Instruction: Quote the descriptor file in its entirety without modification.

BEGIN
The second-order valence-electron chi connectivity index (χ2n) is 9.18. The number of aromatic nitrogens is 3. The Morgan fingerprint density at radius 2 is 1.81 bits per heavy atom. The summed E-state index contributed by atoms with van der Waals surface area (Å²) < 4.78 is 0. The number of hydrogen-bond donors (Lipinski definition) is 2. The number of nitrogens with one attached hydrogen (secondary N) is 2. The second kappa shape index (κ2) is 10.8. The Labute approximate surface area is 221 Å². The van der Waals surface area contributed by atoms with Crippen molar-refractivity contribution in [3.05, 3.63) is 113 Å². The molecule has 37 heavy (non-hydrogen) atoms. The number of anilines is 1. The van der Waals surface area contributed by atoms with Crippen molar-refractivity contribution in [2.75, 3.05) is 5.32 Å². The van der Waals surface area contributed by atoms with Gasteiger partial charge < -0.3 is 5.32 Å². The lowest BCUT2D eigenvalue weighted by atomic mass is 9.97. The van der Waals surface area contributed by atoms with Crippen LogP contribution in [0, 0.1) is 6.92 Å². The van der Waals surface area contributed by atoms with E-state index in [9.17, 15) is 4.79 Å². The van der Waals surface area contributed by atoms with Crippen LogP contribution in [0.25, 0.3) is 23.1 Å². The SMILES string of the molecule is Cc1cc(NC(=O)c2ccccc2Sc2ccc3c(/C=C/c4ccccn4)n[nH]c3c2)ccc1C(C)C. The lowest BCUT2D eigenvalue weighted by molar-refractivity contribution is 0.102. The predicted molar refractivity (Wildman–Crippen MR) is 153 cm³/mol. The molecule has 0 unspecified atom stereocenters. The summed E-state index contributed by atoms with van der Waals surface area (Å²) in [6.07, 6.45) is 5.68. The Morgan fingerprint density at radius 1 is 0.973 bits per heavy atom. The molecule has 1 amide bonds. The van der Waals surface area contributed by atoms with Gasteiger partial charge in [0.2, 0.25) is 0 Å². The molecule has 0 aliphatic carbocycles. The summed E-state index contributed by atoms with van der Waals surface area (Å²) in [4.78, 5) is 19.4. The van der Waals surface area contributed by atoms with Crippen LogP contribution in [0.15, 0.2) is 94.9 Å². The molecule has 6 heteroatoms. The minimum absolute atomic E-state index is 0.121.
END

The second-order valence-electron chi connectivity index (χ2n) is 9.18. The number of aromatic nitrogens is 3. The Morgan fingerprint density at radius 2 is 1.81 bits per heavy atom. The summed E-state index contributed by atoms with van der Waals surface area (Å²) < 4.78 is 0. The number of hydrogen-bond donors (Lipinski definition) is 2. The number of nitrogens with one attached hydrogen (secondary N) is 2. The second kappa shape index (κ2) is 10.8. The Labute approximate surface area is 221 Å². The van der Waals surface area contributed by atoms with Crippen molar-refractivity contribution in [3.05, 3.63) is 113 Å². The molecule has 37 heavy (non-hydrogen) atoms. The number of anilines is 1. The van der Waals surface area contributed by atoms with Crippen molar-refractivity contribution in [2.75, 3.05) is 5.32 Å². The van der Waals surface area contributed by atoms with Gasteiger partial charge < -0.3 is 5.32 Å². The lowest BCUT2D eigenvalue weighted by atomic mass is 9.97. The van der Waals surface area contributed by atoms with Crippen LogP contribution in [0, 0.1) is 6.92 Å². The van der Waals surface area contributed by atoms with E-state index in [9.17, 15) is 4.79 Å². The van der Waals surface area contributed by atoms with Crippen LogP contribution in [0.25, 0.3) is 23.1 Å². The SMILES string of the molecule is Cc1cc(NC(=O)c2ccccc2Sc2ccc3c(/C=C/c4ccccn4)n[nH]c3c2)ccc1C(C)C. The lowest BCUT2D eigenvalue weighted by molar-refractivity contribution is 0.102. The predicted molar refractivity (Wildman–Crippen MR) is 153 cm³/mol. The molecule has 0 unspecified atom stereocenters. The summed E-state index contributed by atoms with van der Waals surface area (Å²) in [6.07, 6.45) is 5.68. The Morgan fingerprint density at radius 1 is 0.973 bits per heavy atom. The molecule has 1 amide bonds. The van der Waals surface area contributed by atoms with Gasteiger partial charge in [0.2, 0.25) is 0 Å². The molecule has 0 aliphatic carbocycles. The summed E-state index contributed by atoms with van der Waals surface area (Å²) in [4.78, 5) is 19.4. The van der Waals surface area contributed by atoms with Crippen LogP contribution in [0.15, 0.2) is 94.9 Å². The molecule has 6 heteroatoms. The minimum absolute atomic E-state index is 0.121.